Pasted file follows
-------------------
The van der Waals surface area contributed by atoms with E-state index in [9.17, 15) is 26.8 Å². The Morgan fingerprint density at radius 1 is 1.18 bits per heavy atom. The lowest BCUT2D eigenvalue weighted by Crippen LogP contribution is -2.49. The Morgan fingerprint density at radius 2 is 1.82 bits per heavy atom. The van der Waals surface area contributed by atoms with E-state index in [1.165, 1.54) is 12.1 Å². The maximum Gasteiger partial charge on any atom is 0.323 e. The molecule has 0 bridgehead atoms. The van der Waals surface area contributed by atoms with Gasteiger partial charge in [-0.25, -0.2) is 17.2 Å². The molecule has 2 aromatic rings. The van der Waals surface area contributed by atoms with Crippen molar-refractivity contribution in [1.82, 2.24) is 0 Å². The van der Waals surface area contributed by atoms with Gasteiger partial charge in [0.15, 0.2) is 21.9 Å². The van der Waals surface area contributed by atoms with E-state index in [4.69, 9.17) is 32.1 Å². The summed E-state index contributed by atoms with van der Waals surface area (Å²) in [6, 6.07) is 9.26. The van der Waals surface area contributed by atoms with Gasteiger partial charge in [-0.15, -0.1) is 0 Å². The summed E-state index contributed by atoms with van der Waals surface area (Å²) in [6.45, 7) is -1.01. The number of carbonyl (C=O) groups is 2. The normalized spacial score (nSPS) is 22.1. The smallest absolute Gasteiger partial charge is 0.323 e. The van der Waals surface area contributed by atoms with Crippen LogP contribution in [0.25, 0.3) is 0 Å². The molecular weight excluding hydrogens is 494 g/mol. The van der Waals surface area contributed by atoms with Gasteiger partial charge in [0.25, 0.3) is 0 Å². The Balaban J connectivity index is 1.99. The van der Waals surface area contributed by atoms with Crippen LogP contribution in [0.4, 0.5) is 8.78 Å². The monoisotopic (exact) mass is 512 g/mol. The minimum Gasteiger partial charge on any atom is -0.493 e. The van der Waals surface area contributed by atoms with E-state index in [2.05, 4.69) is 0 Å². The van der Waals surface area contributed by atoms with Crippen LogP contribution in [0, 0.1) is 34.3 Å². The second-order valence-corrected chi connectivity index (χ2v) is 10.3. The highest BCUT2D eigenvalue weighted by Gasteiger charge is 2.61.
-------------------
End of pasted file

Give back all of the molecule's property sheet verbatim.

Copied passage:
The van der Waals surface area contributed by atoms with E-state index in [9.17, 15) is 26.8 Å². The Morgan fingerprint density at radius 1 is 1.18 bits per heavy atom. The lowest BCUT2D eigenvalue weighted by Crippen LogP contribution is -2.49. The Morgan fingerprint density at radius 2 is 1.82 bits per heavy atom. The van der Waals surface area contributed by atoms with E-state index in [1.165, 1.54) is 12.1 Å². The maximum Gasteiger partial charge on any atom is 0.323 e. The molecule has 0 bridgehead atoms. The van der Waals surface area contributed by atoms with Gasteiger partial charge in [-0.25, -0.2) is 17.2 Å². The molecule has 2 aromatic rings. The van der Waals surface area contributed by atoms with Crippen molar-refractivity contribution in [1.82, 2.24) is 0 Å². The van der Waals surface area contributed by atoms with Gasteiger partial charge in [0.15, 0.2) is 21.9 Å². The van der Waals surface area contributed by atoms with E-state index in [4.69, 9.17) is 32.1 Å². The summed E-state index contributed by atoms with van der Waals surface area (Å²) in [6, 6.07) is 9.26. The van der Waals surface area contributed by atoms with Gasteiger partial charge in [-0.15, -0.1) is 0 Å². The summed E-state index contributed by atoms with van der Waals surface area (Å²) in [6.45, 7) is -1.01. The number of carbonyl (C=O) groups is 2. The normalized spacial score (nSPS) is 22.1. The smallest absolute Gasteiger partial charge is 0.323 e. The van der Waals surface area contributed by atoms with Crippen LogP contribution in [0.25, 0.3) is 0 Å². The molecular weight excluding hydrogens is 494 g/mol. The van der Waals surface area contributed by atoms with Gasteiger partial charge in [0.25, 0.3) is 0 Å². The Balaban J connectivity index is 1.99. The van der Waals surface area contributed by atoms with Crippen LogP contribution in [0.4, 0.5) is 8.78 Å². The monoisotopic (exact) mass is 512 g/mol. The minimum Gasteiger partial charge on any atom is -0.493 e. The van der Waals surface area contributed by atoms with E-state index in [2.05, 4.69) is 0 Å². The van der Waals surface area contributed by atoms with Crippen LogP contribution in [0, 0.1) is 34.3 Å². The second-order valence-corrected chi connectivity index (χ2v) is 10.3. The highest BCUT2D eigenvalue weighted by Gasteiger charge is 2.61.